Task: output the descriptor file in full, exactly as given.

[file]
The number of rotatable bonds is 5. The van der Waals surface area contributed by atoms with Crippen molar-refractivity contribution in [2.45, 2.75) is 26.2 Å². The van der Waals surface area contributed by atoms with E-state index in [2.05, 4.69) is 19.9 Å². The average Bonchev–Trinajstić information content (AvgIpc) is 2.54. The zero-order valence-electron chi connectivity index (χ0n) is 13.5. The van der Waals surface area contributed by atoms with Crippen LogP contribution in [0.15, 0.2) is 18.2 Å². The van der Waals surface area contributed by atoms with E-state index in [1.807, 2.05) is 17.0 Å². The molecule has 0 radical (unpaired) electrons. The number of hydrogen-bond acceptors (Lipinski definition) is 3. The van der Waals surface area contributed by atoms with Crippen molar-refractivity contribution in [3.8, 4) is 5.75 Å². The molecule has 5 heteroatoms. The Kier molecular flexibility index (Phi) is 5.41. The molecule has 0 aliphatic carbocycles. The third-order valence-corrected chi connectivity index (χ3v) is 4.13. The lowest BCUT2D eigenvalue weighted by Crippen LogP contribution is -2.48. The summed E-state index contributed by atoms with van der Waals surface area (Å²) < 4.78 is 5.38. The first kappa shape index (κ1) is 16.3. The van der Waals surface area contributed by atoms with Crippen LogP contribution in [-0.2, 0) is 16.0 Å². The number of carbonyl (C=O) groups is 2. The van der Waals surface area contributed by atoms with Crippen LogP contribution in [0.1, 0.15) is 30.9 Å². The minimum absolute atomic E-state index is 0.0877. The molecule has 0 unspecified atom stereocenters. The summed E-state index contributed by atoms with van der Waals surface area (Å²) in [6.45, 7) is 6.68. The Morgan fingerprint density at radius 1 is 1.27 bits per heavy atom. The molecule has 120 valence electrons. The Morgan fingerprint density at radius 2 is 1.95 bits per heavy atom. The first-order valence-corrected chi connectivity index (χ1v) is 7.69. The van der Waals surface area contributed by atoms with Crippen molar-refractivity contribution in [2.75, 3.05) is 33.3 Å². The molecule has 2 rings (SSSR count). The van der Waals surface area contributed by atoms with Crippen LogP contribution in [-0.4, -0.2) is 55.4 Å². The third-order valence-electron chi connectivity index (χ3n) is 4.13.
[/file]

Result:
The number of rotatable bonds is 5. The van der Waals surface area contributed by atoms with Crippen molar-refractivity contribution in [2.45, 2.75) is 26.2 Å². The van der Waals surface area contributed by atoms with E-state index in [2.05, 4.69) is 19.9 Å². The average Bonchev–Trinajstić information content (AvgIpc) is 2.54. The zero-order valence-electron chi connectivity index (χ0n) is 13.5. The van der Waals surface area contributed by atoms with Crippen LogP contribution in [0.15, 0.2) is 18.2 Å². The van der Waals surface area contributed by atoms with E-state index in [1.807, 2.05) is 17.0 Å². The molecule has 0 radical (unpaired) electrons. The number of hydrogen-bond acceptors (Lipinski definition) is 3. The van der Waals surface area contributed by atoms with Crippen molar-refractivity contribution in [3.8, 4) is 5.75 Å². The molecule has 5 heteroatoms. The Kier molecular flexibility index (Phi) is 5.41. The molecule has 0 aliphatic carbocycles. The third-order valence-corrected chi connectivity index (χ3v) is 4.13. The lowest BCUT2D eigenvalue weighted by Crippen LogP contribution is -2.48. The summed E-state index contributed by atoms with van der Waals surface area (Å²) < 4.78 is 5.38. The first kappa shape index (κ1) is 16.3. The van der Waals surface area contributed by atoms with Crippen LogP contribution in [-0.2, 0) is 16.0 Å². The number of carbonyl (C=O) groups is 2. The van der Waals surface area contributed by atoms with Crippen LogP contribution in [0.1, 0.15) is 30.9 Å². The minimum absolute atomic E-state index is 0.0877. The molecule has 0 unspecified atom stereocenters. The summed E-state index contributed by atoms with van der Waals surface area (Å²) in [6.45, 7) is 6.68. The Morgan fingerprint density at radius 1 is 1.27 bits per heavy atom. The molecule has 120 valence electrons. The Morgan fingerprint density at radius 2 is 1.95 bits per heavy atom. The first-order valence-corrected chi connectivity index (χ1v) is 7.69. The van der Waals surface area contributed by atoms with Crippen molar-refractivity contribution in [2.75, 3.05) is 33.3 Å². The molecule has 2 rings (SSSR count). The van der Waals surface area contributed by atoms with Crippen LogP contribution in [-0.4, -0.2) is 55.4 Å². The third-order valence-electron chi connectivity index (χ3n) is 4.13.